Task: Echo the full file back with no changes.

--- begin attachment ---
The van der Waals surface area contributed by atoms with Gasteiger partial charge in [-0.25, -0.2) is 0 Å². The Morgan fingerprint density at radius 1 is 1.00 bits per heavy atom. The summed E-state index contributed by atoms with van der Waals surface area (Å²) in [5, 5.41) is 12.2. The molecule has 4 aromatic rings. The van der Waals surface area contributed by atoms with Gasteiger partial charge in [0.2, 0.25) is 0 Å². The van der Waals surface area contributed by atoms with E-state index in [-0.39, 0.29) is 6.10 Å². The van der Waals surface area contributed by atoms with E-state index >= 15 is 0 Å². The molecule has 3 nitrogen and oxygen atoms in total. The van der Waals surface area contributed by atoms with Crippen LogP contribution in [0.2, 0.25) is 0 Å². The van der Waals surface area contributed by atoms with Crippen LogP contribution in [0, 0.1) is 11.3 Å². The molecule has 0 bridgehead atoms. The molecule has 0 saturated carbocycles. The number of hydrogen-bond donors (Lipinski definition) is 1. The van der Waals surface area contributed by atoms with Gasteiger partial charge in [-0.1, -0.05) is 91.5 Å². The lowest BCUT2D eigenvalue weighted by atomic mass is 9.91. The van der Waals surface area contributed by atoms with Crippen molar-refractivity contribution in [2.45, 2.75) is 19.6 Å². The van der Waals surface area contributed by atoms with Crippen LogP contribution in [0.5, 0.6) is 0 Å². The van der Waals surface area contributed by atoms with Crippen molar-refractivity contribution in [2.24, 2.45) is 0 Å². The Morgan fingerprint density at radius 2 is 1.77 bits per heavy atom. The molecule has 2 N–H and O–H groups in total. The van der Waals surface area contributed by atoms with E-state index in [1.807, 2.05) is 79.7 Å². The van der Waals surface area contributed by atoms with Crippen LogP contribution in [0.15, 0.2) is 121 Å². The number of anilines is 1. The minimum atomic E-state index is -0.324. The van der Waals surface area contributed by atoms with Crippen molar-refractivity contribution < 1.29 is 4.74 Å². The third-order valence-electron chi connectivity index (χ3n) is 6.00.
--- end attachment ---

The van der Waals surface area contributed by atoms with Gasteiger partial charge in [-0.25, -0.2) is 0 Å². The Morgan fingerprint density at radius 1 is 1.00 bits per heavy atom. The summed E-state index contributed by atoms with van der Waals surface area (Å²) in [5, 5.41) is 12.2. The molecule has 4 aromatic rings. The van der Waals surface area contributed by atoms with Gasteiger partial charge in [0.2, 0.25) is 0 Å². The van der Waals surface area contributed by atoms with E-state index in [-0.39, 0.29) is 6.10 Å². The van der Waals surface area contributed by atoms with E-state index >= 15 is 0 Å². The molecule has 3 nitrogen and oxygen atoms in total. The van der Waals surface area contributed by atoms with Crippen LogP contribution in [0.2, 0.25) is 0 Å². The van der Waals surface area contributed by atoms with Crippen LogP contribution in [0, 0.1) is 11.3 Å². The molecule has 0 bridgehead atoms. The molecule has 0 saturated carbocycles. The number of hydrogen-bond donors (Lipinski definition) is 1. The van der Waals surface area contributed by atoms with Gasteiger partial charge in [-0.1, -0.05) is 91.5 Å². The lowest BCUT2D eigenvalue weighted by atomic mass is 9.91. The van der Waals surface area contributed by atoms with Crippen molar-refractivity contribution in [2.45, 2.75) is 19.6 Å². The van der Waals surface area contributed by atoms with Crippen LogP contribution in [0.5, 0.6) is 0 Å². The van der Waals surface area contributed by atoms with Crippen molar-refractivity contribution in [2.24, 2.45) is 0 Å². The Morgan fingerprint density at radius 2 is 1.77 bits per heavy atom. The molecule has 2 N–H and O–H groups in total. The van der Waals surface area contributed by atoms with E-state index in [1.807, 2.05) is 79.7 Å². The van der Waals surface area contributed by atoms with Crippen LogP contribution in [0.15, 0.2) is 121 Å². The number of anilines is 1. The minimum atomic E-state index is -0.324. The van der Waals surface area contributed by atoms with Crippen molar-refractivity contribution < 1.29 is 4.74 Å². The third-order valence-electron chi connectivity index (χ3n) is 6.00.